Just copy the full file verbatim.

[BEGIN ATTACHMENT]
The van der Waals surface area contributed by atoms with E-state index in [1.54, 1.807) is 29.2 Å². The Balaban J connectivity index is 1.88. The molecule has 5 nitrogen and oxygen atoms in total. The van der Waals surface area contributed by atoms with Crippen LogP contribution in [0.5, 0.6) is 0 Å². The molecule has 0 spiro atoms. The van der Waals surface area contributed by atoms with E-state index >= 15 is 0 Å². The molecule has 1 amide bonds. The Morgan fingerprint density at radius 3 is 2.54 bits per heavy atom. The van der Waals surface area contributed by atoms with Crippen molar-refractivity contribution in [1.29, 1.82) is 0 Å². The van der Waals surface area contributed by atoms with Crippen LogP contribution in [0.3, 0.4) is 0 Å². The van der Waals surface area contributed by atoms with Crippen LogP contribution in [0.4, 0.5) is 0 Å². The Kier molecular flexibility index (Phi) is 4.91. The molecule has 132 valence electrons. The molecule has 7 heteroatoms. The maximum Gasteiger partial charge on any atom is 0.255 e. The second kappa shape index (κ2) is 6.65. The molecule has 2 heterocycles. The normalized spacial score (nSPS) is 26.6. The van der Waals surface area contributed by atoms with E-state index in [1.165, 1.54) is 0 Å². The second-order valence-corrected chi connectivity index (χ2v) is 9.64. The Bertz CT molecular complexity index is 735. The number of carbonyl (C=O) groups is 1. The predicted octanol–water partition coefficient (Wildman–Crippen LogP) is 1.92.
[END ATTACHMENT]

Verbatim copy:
The van der Waals surface area contributed by atoms with E-state index in [1.54, 1.807) is 29.2 Å². The Balaban J connectivity index is 1.88. The molecule has 5 nitrogen and oxygen atoms in total. The van der Waals surface area contributed by atoms with Crippen LogP contribution in [0.5, 0.6) is 0 Å². The molecule has 0 spiro atoms. The van der Waals surface area contributed by atoms with E-state index >= 15 is 0 Å². The molecule has 1 amide bonds. The Morgan fingerprint density at radius 3 is 2.54 bits per heavy atom. The van der Waals surface area contributed by atoms with Crippen molar-refractivity contribution in [1.29, 1.82) is 0 Å². The van der Waals surface area contributed by atoms with Crippen LogP contribution in [0.3, 0.4) is 0 Å². The van der Waals surface area contributed by atoms with Crippen LogP contribution in [0.4, 0.5) is 0 Å². The Kier molecular flexibility index (Phi) is 4.91. The molecule has 132 valence electrons. The molecule has 7 heteroatoms. The maximum Gasteiger partial charge on any atom is 0.255 e. The second kappa shape index (κ2) is 6.65. The molecule has 2 heterocycles. The normalized spacial score (nSPS) is 26.6. The van der Waals surface area contributed by atoms with E-state index in [1.165, 1.54) is 0 Å². The second-order valence-corrected chi connectivity index (χ2v) is 9.64. The Bertz CT molecular complexity index is 735. The number of carbonyl (C=O) groups is 1. The predicted octanol–water partition coefficient (Wildman–Crippen LogP) is 1.92.